• Church

    The Münster Rebellion: Unveiling the Forgotten Chapter in Church History

    Understanding history is not merely an exercise in nostalgia or intellectual curiosity. History holds profound significance for Christians today. Studying the past provides invaluable insights into the events that have shaped the course of society and the church. When we study the events and individuals that have influenced the church throughout the centuries, we can gain a deeper understanding of present-day dilemmas. Furthermore, the positive examples in church history can inspire us through the unwavering devotion and resilience of those who have gone before us. One captivating (although lesser known) chapter in church history is the sad tale of the Münster Rebellion. This compelling story unfolds as a complex narrative, blending religious zeal, political turmoil, and the pursuit of the utopian ideals of a kingdom on earth. When we unravel the lessons embedded within this tragedy, we find a few key takeaways that are worthy of contemplation. Although there is…

  • Church,  New Testament,  Theology

    The Historic Connection between Easter and Baptism

    Easter is one of the most significant celebrations for the Christian, marking the resurrection of Jesus Christ from the dead. This celebration of Christ’s resurrection is arguably the centerpiece of the Christian life. After all, if Christ has not been raised, our faith is futile and we are still in our sins (1 Cor 15:17). It is no wonder that Easter is one of the most joyous occasions of the Christian life! A lesser-known part of the Easter celebration is its historic connection to baptism. Traditionally, Easter was recognized as a prime time for the baptism of new coverts. The association between a believer’s baptism and Christ’s resurrection was viewed as central. But, it was not an issue that was without differing opinions. The Easter Baptism Debate in the Early Church Leo I was bishop of Rome from 440 to 461 AD. Also known as Leo the Great, Leo exercised…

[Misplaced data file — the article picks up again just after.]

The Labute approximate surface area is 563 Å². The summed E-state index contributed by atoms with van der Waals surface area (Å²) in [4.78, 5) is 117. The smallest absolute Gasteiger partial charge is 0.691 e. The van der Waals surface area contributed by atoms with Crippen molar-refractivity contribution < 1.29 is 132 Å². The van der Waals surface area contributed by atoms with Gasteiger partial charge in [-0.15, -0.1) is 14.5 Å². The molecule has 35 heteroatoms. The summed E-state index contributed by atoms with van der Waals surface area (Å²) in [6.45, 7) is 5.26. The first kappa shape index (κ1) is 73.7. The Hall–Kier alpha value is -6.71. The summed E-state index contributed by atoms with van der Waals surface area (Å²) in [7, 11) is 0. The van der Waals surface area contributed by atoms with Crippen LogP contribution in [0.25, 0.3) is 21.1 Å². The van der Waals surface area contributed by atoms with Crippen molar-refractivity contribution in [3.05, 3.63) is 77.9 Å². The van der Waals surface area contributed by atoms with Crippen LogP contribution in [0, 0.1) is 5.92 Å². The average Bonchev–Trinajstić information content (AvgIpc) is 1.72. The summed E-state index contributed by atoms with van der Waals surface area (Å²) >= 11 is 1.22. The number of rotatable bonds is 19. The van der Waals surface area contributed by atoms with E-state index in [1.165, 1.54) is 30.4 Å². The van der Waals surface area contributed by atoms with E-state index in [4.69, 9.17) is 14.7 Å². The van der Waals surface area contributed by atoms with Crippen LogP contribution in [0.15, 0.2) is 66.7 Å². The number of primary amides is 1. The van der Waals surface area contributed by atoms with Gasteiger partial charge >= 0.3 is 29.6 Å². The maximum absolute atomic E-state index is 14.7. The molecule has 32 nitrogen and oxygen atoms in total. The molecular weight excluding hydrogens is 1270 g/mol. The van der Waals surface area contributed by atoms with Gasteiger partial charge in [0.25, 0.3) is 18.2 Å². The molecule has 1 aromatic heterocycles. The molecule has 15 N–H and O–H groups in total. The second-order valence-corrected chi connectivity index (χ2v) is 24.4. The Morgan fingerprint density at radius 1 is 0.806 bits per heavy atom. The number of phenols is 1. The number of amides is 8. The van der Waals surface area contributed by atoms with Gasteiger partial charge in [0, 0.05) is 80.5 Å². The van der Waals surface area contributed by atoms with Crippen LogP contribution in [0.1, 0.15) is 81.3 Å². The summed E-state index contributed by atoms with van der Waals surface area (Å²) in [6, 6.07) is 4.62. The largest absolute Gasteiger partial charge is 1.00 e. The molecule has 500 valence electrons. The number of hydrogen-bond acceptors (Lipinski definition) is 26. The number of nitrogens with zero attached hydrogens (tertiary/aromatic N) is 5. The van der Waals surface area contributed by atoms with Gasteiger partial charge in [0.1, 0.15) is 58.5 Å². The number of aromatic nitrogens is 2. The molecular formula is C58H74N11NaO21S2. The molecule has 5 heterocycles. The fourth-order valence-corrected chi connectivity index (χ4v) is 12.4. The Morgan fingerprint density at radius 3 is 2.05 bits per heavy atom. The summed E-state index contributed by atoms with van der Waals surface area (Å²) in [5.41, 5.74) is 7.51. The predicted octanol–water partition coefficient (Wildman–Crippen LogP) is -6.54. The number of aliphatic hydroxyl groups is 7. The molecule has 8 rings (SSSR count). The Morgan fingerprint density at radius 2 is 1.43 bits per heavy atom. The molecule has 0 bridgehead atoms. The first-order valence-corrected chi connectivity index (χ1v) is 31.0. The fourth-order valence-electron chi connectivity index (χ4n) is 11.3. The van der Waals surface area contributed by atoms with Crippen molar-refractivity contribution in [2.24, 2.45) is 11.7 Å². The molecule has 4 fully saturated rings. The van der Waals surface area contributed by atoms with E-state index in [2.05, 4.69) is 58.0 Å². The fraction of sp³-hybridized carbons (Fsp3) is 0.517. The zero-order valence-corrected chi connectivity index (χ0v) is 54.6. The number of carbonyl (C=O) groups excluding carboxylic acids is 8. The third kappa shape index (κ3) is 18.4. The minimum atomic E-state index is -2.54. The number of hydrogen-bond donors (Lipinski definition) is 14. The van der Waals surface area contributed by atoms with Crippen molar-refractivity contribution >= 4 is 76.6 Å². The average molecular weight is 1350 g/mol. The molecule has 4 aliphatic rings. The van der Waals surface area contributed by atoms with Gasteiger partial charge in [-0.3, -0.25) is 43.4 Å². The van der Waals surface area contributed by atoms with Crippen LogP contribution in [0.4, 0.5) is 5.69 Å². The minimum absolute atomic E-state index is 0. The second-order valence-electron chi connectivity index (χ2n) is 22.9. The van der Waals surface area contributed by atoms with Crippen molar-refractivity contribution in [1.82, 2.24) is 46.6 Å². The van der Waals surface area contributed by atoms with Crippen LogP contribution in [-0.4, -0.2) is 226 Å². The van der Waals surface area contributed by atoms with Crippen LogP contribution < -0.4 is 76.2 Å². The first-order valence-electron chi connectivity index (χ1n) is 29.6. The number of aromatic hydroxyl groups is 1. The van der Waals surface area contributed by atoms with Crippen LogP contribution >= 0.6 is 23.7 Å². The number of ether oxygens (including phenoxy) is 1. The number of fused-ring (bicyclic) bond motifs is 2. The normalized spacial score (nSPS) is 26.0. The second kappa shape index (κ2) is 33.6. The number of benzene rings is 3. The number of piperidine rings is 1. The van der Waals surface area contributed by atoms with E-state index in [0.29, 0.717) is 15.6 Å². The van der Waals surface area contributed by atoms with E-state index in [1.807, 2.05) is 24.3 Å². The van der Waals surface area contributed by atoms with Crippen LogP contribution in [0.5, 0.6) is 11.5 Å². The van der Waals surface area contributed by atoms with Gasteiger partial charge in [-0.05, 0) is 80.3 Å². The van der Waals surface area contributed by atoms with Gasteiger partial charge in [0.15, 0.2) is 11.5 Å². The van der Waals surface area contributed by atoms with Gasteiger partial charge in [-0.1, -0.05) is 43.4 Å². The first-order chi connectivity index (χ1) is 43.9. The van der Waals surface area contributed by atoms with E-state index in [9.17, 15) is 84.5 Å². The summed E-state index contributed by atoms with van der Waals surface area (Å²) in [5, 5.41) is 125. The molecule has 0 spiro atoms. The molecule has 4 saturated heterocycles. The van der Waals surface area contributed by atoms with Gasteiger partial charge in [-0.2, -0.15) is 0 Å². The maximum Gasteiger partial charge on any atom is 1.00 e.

• Old Testament

    Are Kings and Chronicles the Same?